Ada Cambridge is an Australian author of the late 19th century. She was born in Norfolk in 1844 but came to Australia after marrying a clergyman at the age of 26. She lived in many rural towns in Victoria before settling in Melbourne. Like many 19th century women writers she wrote to supplement the family income. Ada was a very popular novelist in her day (she wrote 18 novels and this one The Three Miss Kings was published by Heinemann in the UK in 1891 after being serialised in the Australiasian in 1883) but like many 19th century Australian women writers such as Rosa Praed and “Tasma”, Jessie Couvreur, she is virtually unknown today.
This is a pity because The Three Miss Kings is not only an enjoyable read it also provides a portrait of colonial Melbourne and paints a picture of the mores of daily life at that time. While the novel is essentially a romance, like writers such as Elizabeth Gaskell, Ada also deals with social themes such as philanthropy, religious belief, the role of women, and class – but with a light touch.
The three Miss Kings are: the maternal Elizabeth, the eldest; Patty, outspoken and artistic; and the youngest, the more susceptible, Eleanor. At the outset of the novel they are in their twenties and recently orphaned living in a remote cottage “overlooking a wide bay of the Southern Ocean”. Their parents lived in obscurity but brought up their daughters in a romantic way, steeped in music, foreign languages and the natural world. After their father’s death the sisters determine to make their way in Melbourne on the small amount of money made on the sale of the cottage. Landing in Melbourne by steamer they are initially taken under the wing of Paul Brion, a journalist and the son of the sisters’ solicitor.
Of course it’s “improper” for an unrelated male to involve himself with the women alone so he introduces them to a society matron, Mrs Aarons. Paul is mistaken in his opinion of Mrs Aarons who snobbishly slights the unsophisticated sisters. However at one of Mrs Aarons’ soirees Patty plays the piano and impresses a German maestro. It is here we begin to see there is more to the sisters’ past than meets the eye. Paul also falls for Patty partly through her music – he listens to her playing from the balcony of his rooms which are next door to the modest house where the sisters live.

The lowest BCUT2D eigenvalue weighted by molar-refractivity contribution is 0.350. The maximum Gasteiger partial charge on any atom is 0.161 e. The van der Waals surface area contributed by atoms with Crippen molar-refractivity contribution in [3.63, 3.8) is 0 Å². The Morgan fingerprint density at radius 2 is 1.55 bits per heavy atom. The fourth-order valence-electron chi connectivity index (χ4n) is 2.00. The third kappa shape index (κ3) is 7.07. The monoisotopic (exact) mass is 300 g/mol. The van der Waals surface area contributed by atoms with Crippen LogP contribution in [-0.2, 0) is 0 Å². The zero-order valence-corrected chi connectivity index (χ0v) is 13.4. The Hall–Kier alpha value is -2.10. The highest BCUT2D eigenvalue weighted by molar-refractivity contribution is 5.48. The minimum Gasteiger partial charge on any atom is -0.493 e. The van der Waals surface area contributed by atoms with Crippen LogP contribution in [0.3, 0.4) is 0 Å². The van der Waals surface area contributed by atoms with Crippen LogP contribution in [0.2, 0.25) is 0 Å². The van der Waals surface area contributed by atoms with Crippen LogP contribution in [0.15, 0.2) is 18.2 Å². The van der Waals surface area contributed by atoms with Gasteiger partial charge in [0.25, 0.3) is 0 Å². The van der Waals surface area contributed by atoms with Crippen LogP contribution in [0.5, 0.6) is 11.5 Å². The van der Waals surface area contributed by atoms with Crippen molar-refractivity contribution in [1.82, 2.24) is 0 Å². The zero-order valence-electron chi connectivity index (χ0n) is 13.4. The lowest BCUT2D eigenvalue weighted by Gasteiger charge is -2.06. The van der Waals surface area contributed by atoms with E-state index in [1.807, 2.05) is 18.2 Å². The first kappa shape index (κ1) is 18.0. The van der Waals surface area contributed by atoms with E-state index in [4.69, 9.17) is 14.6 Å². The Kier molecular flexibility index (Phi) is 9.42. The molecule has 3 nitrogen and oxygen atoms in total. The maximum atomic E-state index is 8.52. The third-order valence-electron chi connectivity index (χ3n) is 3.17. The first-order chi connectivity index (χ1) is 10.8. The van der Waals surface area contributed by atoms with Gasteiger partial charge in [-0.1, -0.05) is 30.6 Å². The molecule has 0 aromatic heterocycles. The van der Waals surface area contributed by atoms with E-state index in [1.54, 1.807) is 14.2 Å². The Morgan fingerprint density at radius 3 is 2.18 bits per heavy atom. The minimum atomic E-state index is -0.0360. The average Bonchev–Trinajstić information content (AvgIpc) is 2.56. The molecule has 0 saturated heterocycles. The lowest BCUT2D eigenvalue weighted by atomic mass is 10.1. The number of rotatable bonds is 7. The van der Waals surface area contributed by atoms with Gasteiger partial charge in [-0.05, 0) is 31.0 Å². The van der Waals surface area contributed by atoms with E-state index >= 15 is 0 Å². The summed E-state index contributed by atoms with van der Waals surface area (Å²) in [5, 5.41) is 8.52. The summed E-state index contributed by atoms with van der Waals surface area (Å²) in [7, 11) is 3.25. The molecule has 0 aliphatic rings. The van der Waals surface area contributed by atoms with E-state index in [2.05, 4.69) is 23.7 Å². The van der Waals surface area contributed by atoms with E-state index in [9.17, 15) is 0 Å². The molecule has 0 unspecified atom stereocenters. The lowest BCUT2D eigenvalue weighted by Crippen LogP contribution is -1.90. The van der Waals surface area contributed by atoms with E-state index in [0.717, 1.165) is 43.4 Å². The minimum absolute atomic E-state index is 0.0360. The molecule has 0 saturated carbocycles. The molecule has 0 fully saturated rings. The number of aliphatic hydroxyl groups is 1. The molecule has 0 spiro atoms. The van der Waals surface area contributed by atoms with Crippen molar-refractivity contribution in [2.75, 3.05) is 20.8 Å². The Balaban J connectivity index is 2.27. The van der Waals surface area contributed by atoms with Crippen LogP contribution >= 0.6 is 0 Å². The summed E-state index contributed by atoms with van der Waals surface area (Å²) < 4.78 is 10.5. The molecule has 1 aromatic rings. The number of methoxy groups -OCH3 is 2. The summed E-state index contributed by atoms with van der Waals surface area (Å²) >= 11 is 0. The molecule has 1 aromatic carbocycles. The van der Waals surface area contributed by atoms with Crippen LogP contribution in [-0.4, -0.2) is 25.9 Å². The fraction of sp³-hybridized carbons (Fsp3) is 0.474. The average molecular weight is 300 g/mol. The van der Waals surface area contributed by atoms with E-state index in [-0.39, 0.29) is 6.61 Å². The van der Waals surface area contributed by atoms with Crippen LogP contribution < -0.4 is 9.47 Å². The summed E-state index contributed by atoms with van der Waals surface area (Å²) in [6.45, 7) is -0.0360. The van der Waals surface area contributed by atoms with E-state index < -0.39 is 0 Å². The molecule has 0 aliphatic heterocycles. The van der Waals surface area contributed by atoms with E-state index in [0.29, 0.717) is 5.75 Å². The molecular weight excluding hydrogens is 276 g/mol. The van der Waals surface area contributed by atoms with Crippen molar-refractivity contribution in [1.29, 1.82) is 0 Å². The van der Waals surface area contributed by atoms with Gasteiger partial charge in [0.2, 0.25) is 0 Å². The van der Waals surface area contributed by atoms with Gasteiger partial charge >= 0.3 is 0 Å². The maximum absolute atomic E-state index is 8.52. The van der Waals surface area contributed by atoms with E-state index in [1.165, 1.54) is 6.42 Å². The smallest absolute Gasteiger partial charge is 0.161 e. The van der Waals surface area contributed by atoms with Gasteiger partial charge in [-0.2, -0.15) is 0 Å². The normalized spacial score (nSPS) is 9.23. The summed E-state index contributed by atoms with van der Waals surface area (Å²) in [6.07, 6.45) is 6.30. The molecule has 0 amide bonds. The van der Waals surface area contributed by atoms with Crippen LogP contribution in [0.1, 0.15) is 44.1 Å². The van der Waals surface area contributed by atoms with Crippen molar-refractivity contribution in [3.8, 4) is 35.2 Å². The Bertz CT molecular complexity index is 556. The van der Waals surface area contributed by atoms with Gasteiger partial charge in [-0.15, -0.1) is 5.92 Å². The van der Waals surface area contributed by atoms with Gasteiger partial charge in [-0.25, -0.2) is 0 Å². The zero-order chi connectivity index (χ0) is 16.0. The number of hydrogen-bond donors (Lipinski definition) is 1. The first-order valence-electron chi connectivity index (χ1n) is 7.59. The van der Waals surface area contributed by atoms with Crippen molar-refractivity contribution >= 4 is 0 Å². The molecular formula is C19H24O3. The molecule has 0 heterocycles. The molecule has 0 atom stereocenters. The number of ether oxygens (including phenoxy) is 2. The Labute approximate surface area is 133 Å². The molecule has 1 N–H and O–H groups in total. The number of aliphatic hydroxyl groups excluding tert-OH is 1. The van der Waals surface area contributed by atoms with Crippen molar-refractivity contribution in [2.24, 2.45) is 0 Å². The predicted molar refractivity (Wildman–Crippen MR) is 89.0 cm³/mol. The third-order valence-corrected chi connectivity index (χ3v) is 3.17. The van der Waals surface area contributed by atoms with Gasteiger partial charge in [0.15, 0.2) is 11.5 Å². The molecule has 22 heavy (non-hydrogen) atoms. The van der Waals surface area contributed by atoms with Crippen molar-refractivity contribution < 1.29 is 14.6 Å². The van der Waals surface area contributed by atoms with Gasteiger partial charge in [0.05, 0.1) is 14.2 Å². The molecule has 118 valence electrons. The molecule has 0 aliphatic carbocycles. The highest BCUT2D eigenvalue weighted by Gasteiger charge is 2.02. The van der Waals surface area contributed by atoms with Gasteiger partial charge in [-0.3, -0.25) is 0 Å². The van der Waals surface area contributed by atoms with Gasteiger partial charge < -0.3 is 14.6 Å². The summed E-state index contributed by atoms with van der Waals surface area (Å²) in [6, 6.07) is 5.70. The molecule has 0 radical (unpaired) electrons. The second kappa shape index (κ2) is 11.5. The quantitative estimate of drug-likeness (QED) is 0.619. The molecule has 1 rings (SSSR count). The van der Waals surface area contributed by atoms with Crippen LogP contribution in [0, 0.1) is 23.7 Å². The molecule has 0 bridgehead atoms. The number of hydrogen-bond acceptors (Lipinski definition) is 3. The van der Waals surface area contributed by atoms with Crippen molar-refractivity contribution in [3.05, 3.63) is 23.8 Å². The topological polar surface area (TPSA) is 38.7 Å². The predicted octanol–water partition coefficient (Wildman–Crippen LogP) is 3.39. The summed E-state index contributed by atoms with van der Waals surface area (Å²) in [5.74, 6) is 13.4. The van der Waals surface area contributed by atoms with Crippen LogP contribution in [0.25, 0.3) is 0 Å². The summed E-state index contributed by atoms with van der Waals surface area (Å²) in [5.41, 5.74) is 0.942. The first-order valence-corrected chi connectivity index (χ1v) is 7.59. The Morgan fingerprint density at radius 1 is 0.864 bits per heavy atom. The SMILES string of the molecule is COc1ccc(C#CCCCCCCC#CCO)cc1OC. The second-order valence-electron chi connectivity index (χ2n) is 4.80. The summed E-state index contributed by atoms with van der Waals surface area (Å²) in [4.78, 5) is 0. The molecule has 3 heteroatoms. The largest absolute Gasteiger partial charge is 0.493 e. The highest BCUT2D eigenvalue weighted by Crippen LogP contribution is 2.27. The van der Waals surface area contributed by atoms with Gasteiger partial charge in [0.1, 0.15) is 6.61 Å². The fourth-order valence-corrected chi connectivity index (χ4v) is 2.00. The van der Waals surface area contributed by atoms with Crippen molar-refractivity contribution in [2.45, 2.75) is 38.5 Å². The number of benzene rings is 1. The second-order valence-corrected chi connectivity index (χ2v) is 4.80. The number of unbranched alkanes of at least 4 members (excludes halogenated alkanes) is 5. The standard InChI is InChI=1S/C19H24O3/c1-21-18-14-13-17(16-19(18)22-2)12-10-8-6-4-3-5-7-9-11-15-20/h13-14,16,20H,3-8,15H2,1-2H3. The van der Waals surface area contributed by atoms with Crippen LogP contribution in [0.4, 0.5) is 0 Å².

Also at the soiree is the kind-hearted but overbearing Mrs Duff-Scott. She sees the innate refinement of the sisters and hopes they will becomes the daughters she never had, showering them with fine clothes and introducing them to society.
Historical events of the day provide backdrops to two crucial scenes in the novel. At the procession for the International Exhibition in Melbourne in 1880, Elizabeth becomes separated from her sisters and finds herself crushed by the press of spectators on the Treasury steps only to be saved by the strong arms of Kingscote Yelverton. And at that Australian institution, the Melbourne Cup, the sisters experience a social triumph. Shown to advantage in their special outfits they are universally admired as society beauties, but the Cup is also the scene of a misunderstanding between Patty and Paul that sends their budding romance onto the rocks of despair.
A turning point in the novel occurs when the sisters retreat from the tensions of their obligations to Mrs Duff-Scott and the choices to be made regarding suitors and return to their old home (conveniently bought by Paul’s father – the solicitor). Here a sightseeing trip to the local caves helps Elizabeth make up her mind about Yelverton and a chance discovery in the house leads to an unravelling of threads from the past.
Ada Cambridge sets up an intriguing dichotomy between “natural” worth – innate qualities such as artistic sensibility, sympathy to others, self-awareness – against social values such as wealth, position, custom, and I had hoped this would be developed more fully. However, as Audrey Tate states in her perceptive introduction, “in the earliest chapters the novel appears to be on the verge of developing an exciting feminist theme … but the pressures of society of one’s time are not easily disregarded”.
The novel may end as a conventional romance but Ada’s humour and irony shine through. Like Austen before her she employs a knowing omniscient narrator. When Elizabeth flings her arms around Yelverton’s neck, the narrator comments:
“It is not, I own, what a heroine should have done, whose duty it was to carry a difficulty of this sort through half a volume at least, but I am nevertheless convinced that my real Elizabeth did it, though I was not there to see—standing as she did, within a few inches of her lover, and with nothing to prevent them coming to a reasonable understanding.” p.249